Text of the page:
• "MEET A MEMBER" #13 GeorgeP

    George is a long time member of Feathers @ Photos and is both an avid birder and bird photographer. Not just happy with record shots, George strives to create beautiful images of the birds the he is observing. Coming from Victoria, George is lucky to have Werribee as one of his hunting grounds and takes full advantage of what the location has to offer.

    What is the first thing you think of in the morning?

    I wonder what’s for dinner tonight. I LOVE my food and I'm fortunate because I'm married to someone who enjoys cooking. It's gastronomic bliss!

    What attracted you to avian photography?

    I have always had an interest in birds and it was a desire to record my sightings that led me to avian photography.

    What was the first bird you photographed? Did you know the species?

    I think it was a Rainbow Lorikeet.

    What is it about avian photography that keeps you coming back for more?

    First, the number of bird species that call this country their home. I have barely photographed a quarter of Australia's species so, for me, there are many more years of bird photography ahead. Second, I'm always trying to improve on the last shot that I took of a particular species.

    Which nature photographers are you most inspired by? Why are they such an inspiration?

    I must plead ignorance about big-name commercial bird photographers. I think a lot of our forum members are outstanding photographers and their work definitely inspires me. The superb quality of their images gives me something to aim for in my photography.

    If you could choose anyone to join you on a shoot, who would that someone be?

    My birding mate Jack, with whom I've been on many birding trips and competed in the annual BA twitchathon.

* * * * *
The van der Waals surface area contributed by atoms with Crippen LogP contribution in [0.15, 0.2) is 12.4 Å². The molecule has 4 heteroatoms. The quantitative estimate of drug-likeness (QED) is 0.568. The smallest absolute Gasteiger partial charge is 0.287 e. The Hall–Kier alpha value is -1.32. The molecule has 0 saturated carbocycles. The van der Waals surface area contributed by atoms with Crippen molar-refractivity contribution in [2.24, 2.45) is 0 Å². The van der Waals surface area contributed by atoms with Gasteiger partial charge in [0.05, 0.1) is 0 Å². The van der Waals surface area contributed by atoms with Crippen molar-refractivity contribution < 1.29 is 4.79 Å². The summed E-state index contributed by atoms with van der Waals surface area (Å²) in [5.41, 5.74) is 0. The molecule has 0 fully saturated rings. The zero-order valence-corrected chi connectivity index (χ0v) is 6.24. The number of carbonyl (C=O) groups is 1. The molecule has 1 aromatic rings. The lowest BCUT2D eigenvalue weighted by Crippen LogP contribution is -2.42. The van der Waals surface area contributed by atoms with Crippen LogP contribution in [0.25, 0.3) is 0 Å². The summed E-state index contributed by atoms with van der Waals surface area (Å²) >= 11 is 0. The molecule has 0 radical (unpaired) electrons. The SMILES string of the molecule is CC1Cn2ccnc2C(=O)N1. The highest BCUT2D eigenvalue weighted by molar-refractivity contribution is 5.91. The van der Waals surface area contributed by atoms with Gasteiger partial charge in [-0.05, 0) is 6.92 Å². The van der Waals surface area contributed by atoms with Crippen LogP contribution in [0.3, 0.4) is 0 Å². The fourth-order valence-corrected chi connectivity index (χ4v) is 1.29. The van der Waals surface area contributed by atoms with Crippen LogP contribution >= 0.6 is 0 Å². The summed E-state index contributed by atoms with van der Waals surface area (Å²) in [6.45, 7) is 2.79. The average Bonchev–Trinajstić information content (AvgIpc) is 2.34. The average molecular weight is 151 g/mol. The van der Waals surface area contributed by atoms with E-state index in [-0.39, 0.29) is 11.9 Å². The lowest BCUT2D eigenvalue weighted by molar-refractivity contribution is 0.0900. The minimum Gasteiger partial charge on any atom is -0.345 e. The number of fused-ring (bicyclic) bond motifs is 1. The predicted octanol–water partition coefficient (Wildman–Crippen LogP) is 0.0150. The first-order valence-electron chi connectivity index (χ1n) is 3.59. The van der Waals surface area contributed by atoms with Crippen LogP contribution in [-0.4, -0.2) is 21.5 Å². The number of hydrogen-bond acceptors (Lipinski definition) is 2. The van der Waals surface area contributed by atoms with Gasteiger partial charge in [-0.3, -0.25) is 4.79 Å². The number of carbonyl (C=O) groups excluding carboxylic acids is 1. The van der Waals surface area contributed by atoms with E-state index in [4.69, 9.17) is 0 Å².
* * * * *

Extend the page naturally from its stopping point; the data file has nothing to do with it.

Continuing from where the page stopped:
What was the first camera & lens combo you used for avian photography?

    It was a Yashica FX-7 film camera with a 70-200 zoom.

    What is your current kit? Why did you upgrade?

    My current kit is a Canon 40D with a Canon 100-400mm zoom and prior to that a Lumix FZ-50. I had always planned to upgrade to a DSLR because I purchased the Lumix as my intro. to digital photography.

    Do you prefer to shoot in the morning or afternoon? Why do you prefer this part of the day.

    Either is fine for me because IMO the light is beautiful at both ends of the day. If the birds are co-operating, I'm happy to shoot them.

    When the light turns bad do you end the session?

    I am a birder first and a bird photographer a very distant second, so if an opportunity to photograph an uncommon species presents itself, I'll keep shooting regardless of light conditions.

    Have you any interests besides birds when it comes to photography?

    Yes, I enjoy photographing native terrestrial orchids for which I have retained the Lumix. Eventually I will buy a macro lens for the 40D and retire the Lumix. A couple of the forum members share my interest in orchids so I have a source of inspiration for that side of my photography, too. My other passion is aircraft photography. I trained for my pilot's license about thirty years ago and regularly attend air shows.

    Do you have a dream location where you would love to spend a week(or longer) photographing the native animals?

    I think anywhere in sub-Saharan Africa or Central America would be great. A close second would be the location where one of my heroes studied the local critters - the Galapagos Islands.

    Do you have a favourite location? If so where is it?

    My favourite Australian location would be anywhere within a 500km radius of Alice Springs. I love the red sand, blue sky and grey-green spinifex - it's such a beautiful environment and the birdlife is fantastic.

    How often do you get out to photograph birds?

    About once a week but I would like to increase that to daily when (if?) I eventually retire.

    What are you trying to portray in your work?

    There's nothing artistic at all about my photography because I don't have an artistic bone in my body. I like to show the bird as I would see it in the field, which of course, includes a bit of its habitat.

    One depicting my hi-tech birdhide (taken by Geoff Gates).

    Shortly after the authorities gave me permission to bore holes in the sky (I'm on the left). It was taken at Moorabbin airport in 1984, back when time had not yet robbed me of hair colour.

    From an F & P outing to the Western Treatment Plant, I'm on the left again (taken by Paul Randall).
    This article was originally published in forum thread: "MEET A MEMBER" #13 GeorgeP started by Chris M View original post